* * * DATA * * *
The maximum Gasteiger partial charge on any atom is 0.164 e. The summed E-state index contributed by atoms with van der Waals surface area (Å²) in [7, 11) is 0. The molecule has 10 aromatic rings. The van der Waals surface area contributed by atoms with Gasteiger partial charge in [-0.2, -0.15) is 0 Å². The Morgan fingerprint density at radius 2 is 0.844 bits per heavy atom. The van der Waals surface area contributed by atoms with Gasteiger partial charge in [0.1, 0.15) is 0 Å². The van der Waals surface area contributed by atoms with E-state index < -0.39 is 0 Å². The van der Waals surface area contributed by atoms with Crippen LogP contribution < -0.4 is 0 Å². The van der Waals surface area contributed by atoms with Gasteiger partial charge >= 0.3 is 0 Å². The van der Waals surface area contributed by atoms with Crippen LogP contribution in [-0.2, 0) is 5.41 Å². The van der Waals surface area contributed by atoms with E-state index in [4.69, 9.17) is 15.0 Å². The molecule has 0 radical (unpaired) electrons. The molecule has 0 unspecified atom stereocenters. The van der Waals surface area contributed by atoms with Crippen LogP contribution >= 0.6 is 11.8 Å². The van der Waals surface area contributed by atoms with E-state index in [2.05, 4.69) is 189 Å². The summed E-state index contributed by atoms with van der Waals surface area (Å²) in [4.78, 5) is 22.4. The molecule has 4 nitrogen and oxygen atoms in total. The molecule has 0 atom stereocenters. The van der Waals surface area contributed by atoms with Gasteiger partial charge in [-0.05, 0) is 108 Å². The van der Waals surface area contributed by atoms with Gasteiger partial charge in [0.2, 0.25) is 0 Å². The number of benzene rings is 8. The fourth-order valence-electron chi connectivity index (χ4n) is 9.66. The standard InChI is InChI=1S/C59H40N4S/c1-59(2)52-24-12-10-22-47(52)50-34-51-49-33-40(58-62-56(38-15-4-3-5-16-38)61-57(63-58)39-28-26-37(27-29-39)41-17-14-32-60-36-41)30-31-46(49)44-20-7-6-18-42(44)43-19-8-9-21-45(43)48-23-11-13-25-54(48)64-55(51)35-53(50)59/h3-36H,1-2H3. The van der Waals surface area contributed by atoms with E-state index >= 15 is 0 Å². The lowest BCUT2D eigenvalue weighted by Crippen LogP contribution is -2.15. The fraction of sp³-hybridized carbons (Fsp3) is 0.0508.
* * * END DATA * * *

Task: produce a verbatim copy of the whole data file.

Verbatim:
The maximum Gasteiger partial charge on any atom is 0.164 e. The summed E-state index contributed by atoms with van der Waals surface area (Å²) in [7, 11) is 0. The molecule has 10 aromatic rings. The van der Waals surface area contributed by atoms with Gasteiger partial charge in [-0.2, -0.15) is 0 Å². The Morgan fingerprint density at radius 2 is 0.844 bits per heavy atom. The van der Waals surface area contributed by atoms with Gasteiger partial charge in [0.1, 0.15) is 0 Å². The van der Waals surface area contributed by atoms with E-state index < -0.39 is 0 Å². The van der Waals surface area contributed by atoms with Crippen LogP contribution < -0.4 is 0 Å². The van der Waals surface area contributed by atoms with Gasteiger partial charge >= 0.3 is 0 Å². The van der Waals surface area contributed by atoms with Crippen LogP contribution in [-0.2, 0) is 5.41 Å². The van der Waals surface area contributed by atoms with E-state index in [4.69, 9.17) is 15.0 Å². The molecule has 0 radical (unpaired) electrons. The molecule has 0 unspecified atom stereocenters. The van der Waals surface area contributed by atoms with Crippen LogP contribution >= 0.6 is 11.8 Å². The van der Waals surface area contributed by atoms with E-state index in [2.05, 4.69) is 189 Å². The summed E-state index contributed by atoms with van der Waals surface area (Å²) in [4.78, 5) is 22.4. The molecule has 4 nitrogen and oxygen atoms in total. The molecule has 0 atom stereocenters. The van der Waals surface area contributed by atoms with Gasteiger partial charge in [-0.05, 0) is 108 Å². The van der Waals surface area contributed by atoms with Gasteiger partial charge in [0.2, 0.25) is 0 Å². The number of benzene rings is 8. The fourth-order valence-electron chi connectivity index (χ4n) is 9.66. The standard InChI is InChI=1S/C59H40N4S/c1-59(2)52-24-12-10-22-47(52)50-34-51-49-33-40(58-62-56(38-15-4-3-5-16-38)61-57(63-58)39-28-26-37(27-29-39)41-17-14-32-60-36-41)30-31-46(49)44-20-7-6-18-42(44)43-19-8-9-21-45(43)48-23-11-13-25-54(48)64-55(51)35-53(50)59/h3-36H,1-2H3. The van der Waals surface area contributed by atoms with E-state index >= 15 is 0 Å². The lowest BCUT2D eigenvalue weighted by Crippen LogP contribution is -2.15. The fraction of sp³-hybridized carbons (Fsp3) is 0.0508.